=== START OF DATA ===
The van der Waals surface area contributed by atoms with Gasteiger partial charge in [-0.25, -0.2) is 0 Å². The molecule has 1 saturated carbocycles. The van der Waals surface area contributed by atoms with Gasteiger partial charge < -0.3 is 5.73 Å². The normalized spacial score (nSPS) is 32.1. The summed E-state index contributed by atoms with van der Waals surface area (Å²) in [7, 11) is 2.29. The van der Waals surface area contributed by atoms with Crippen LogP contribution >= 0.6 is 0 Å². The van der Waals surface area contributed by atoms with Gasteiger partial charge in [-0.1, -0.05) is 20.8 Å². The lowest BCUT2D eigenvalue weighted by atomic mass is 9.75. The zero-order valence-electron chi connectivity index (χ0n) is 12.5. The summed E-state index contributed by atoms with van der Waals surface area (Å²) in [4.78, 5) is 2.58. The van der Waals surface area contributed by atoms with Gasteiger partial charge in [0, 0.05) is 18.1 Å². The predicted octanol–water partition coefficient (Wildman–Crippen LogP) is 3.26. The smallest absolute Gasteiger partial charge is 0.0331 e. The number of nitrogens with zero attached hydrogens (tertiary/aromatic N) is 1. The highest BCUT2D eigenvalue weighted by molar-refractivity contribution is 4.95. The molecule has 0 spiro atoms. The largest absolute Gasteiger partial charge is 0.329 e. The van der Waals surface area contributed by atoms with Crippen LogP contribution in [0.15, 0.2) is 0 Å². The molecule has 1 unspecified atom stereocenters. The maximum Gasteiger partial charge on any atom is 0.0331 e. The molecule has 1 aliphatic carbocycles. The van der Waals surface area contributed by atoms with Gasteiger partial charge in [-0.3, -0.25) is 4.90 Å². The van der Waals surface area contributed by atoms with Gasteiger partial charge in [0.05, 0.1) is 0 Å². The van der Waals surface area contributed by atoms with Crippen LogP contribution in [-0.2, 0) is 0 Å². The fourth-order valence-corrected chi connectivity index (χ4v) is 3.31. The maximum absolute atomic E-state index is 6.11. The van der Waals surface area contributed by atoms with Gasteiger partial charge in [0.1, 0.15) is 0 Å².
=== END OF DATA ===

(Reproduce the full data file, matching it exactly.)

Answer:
The van der Waals surface area contributed by atoms with Gasteiger partial charge in [-0.25, -0.2) is 0 Å². The molecule has 1 saturated carbocycles. The van der Waals surface area contributed by atoms with Gasteiger partial charge < -0.3 is 5.73 Å². The normalized spacial score (nSPS) is 32.1. The summed E-state index contributed by atoms with van der Waals surface area (Å²) in [7, 11) is 2.29. The van der Waals surface area contributed by atoms with Crippen LogP contribution >= 0.6 is 0 Å². The van der Waals surface area contributed by atoms with Gasteiger partial charge in [-0.1, -0.05) is 20.8 Å². The lowest BCUT2D eigenvalue weighted by atomic mass is 9.75. The zero-order valence-electron chi connectivity index (χ0n) is 12.5. The summed E-state index contributed by atoms with van der Waals surface area (Å²) in [4.78, 5) is 2.58. The van der Waals surface area contributed by atoms with Gasteiger partial charge in [0, 0.05) is 18.1 Å². The predicted octanol–water partition coefficient (Wildman–Crippen LogP) is 3.26. The smallest absolute Gasteiger partial charge is 0.0331 e. The number of nitrogens with zero attached hydrogens (tertiary/aromatic N) is 1. The highest BCUT2D eigenvalue weighted by molar-refractivity contribution is 4.95. The molecule has 0 spiro atoms. The largest absolute Gasteiger partial charge is 0.329 e. The van der Waals surface area contributed by atoms with Crippen LogP contribution in [0.15, 0.2) is 0 Å². The molecule has 1 unspecified atom stereocenters. The maximum Gasteiger partial charge on any atom is 0.0331 e. The molecule has 1 aliphatic carbocycles. The van der Waals surface area contributed by atoms with Gasteiger partial charge in [-0.3, -0.25) is 4.90 Å². The van der Waals surface area contributed by atoms with Gasteiger partial charge in [0.05, 0.1) is 0 Å². The van der Waals surface area contributed by atoms with Crippen LogP contribution in [-0.2, 0) is 0 Å². The fourth-order valence-corrected chi connectivity index (χ4v) is 3.31. The maximum absolute atomic E-state index is 6.11. The van der Waals surface area contributed by atoms with Gasteiger partial charge in [0.1, 0.15) is 0 Å².